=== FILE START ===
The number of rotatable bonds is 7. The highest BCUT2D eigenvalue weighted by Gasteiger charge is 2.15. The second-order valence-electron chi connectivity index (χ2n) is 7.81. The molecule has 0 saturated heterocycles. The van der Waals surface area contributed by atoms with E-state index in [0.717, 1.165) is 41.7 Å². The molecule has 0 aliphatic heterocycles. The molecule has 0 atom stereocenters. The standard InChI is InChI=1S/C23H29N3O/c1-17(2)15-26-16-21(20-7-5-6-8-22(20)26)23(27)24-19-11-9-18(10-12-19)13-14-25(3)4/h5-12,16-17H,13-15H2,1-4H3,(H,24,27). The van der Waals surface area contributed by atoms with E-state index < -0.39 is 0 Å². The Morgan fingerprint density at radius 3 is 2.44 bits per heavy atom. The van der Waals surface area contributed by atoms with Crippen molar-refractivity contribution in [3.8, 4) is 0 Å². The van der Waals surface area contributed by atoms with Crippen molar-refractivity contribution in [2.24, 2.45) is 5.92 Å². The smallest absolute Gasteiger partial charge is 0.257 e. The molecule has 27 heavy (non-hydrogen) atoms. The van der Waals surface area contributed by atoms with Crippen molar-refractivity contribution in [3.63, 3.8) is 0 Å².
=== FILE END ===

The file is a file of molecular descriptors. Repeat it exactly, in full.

The number of rotatable bonds is 7. The highest BCUT2D eigenvalue weighted by Gasteiger charge is 2.15. The second-order valence-electron chi connectivity index (χ2n) is 7.81. The molecule has 0 saturated heterocycles. The van der Waals surface area contributed by atoms with E-state index in [0.717, 1.165) is 41.7 Å². The molecule has 0 aliphatic heterocycles. The molecule has 0 atom stereocenters. The standard InChI is InChI=1S/C23H29N3O/c1-17(2)15-26-16-21(20-7-5-6-8-22(20)26)23(27)24-19-11-9-18(10-12-19)13-14-25(3)4/h5-12,16-17H,13-15H2,1-4H3,(H,24,27). The van der Waals surface area contributed by atoms with E-state index < -0.39 is 0 Å². The Morgan fingerprint density at radius 3 is 2.44 bits per heavy atom. The van der Waals surface area contributed by atoms with Crippen molar-refractivity contribution in [3.8, 4) is 0 Å². The van der Waals surface area contributed by atoms with Crippen molar-refractivity contribution in [2.24, 2.45) is 5.92 Å². The smallest absolute Gasteiger partial charge is 0.257 e. The molecule has 27 heavy (non-hydrogen) atoms. The van der Waals surface area contributed by atoms with Crippen molar-refractivity contribution in [3.63, 3.8) is 0 Å².